If “the image is the mode in which pleasure as a sensory input takes shape” (Perullo 2016, 35), then photographing our food is, perhaps, an attempt to fix or give a shape to the taste experience, which is so hard to recall and relate after the fact. This is really about prolonging and pocketing a piece of the pleasure. It’s about “[placing] the copy of the original in situations which the original itself cannot attain” (Benjamin 2008, 21), not merely because of its physical perishability, but because the experience (eating) that we are trying to copy is one that necessarily destroys the very thing being experienced (the food). Why do we do this?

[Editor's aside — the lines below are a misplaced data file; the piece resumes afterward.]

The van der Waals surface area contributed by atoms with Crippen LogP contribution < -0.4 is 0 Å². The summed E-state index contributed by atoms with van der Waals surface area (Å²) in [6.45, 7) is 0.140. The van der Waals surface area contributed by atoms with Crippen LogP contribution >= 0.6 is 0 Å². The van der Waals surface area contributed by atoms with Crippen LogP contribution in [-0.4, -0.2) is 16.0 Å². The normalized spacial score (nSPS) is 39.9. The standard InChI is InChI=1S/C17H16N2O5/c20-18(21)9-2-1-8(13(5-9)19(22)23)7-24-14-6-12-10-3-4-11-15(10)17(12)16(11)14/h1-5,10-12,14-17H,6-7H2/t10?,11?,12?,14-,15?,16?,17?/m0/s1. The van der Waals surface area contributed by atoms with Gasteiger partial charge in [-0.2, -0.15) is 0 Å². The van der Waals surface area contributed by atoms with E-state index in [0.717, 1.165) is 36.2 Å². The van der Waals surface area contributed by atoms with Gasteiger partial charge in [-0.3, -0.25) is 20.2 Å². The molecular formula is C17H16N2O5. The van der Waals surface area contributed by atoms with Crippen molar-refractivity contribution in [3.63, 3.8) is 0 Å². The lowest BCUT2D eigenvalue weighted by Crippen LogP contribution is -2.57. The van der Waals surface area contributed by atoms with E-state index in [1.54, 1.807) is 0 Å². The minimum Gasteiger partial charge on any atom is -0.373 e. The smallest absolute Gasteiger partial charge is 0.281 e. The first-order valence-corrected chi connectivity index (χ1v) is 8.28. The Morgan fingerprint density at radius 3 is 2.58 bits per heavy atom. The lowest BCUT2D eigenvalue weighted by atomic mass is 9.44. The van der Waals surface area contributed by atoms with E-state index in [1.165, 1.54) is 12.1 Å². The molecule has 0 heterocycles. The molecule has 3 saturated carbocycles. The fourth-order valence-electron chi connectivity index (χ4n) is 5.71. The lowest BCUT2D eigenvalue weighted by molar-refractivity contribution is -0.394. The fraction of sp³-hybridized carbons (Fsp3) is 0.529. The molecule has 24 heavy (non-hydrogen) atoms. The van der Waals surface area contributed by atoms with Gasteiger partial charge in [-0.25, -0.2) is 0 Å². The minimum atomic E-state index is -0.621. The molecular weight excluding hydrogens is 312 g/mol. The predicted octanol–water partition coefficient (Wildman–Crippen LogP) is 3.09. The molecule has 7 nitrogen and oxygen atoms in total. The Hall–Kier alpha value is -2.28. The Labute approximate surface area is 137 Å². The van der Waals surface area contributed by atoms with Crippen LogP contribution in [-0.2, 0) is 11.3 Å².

The smartphone is the new mirror, as the selfie can attest. Beyond serving as a mirror for each of us individually (as in traditional narcissism), this new mirror is one that we pose in front of fully aware—indeed, this awareness motivates the performance—that we have an audience. This mirror need not reflect the face of the experiencing subject; it can just as easily reveal the presence of the subject via the object of the experience. The picture that I take of my food is really a self-portrait, hence the subtitle of Signe Rousseau’s book Food and Social Media: You Are What You Tweet (2012).


This autovoyeurism-cum-exhibitionism characterizes a “‘digital narcissism’” (Andrew Keen quoted in Rousseau 2012, 36) that derives its unique character from being structured by an external witness. The actual presence of this witness is incidental, for the experiencing/photographing subject takes the picture with a view toward the future possibility of a witness, maybe the photographer himself: we begin to experience a meal as what will have been.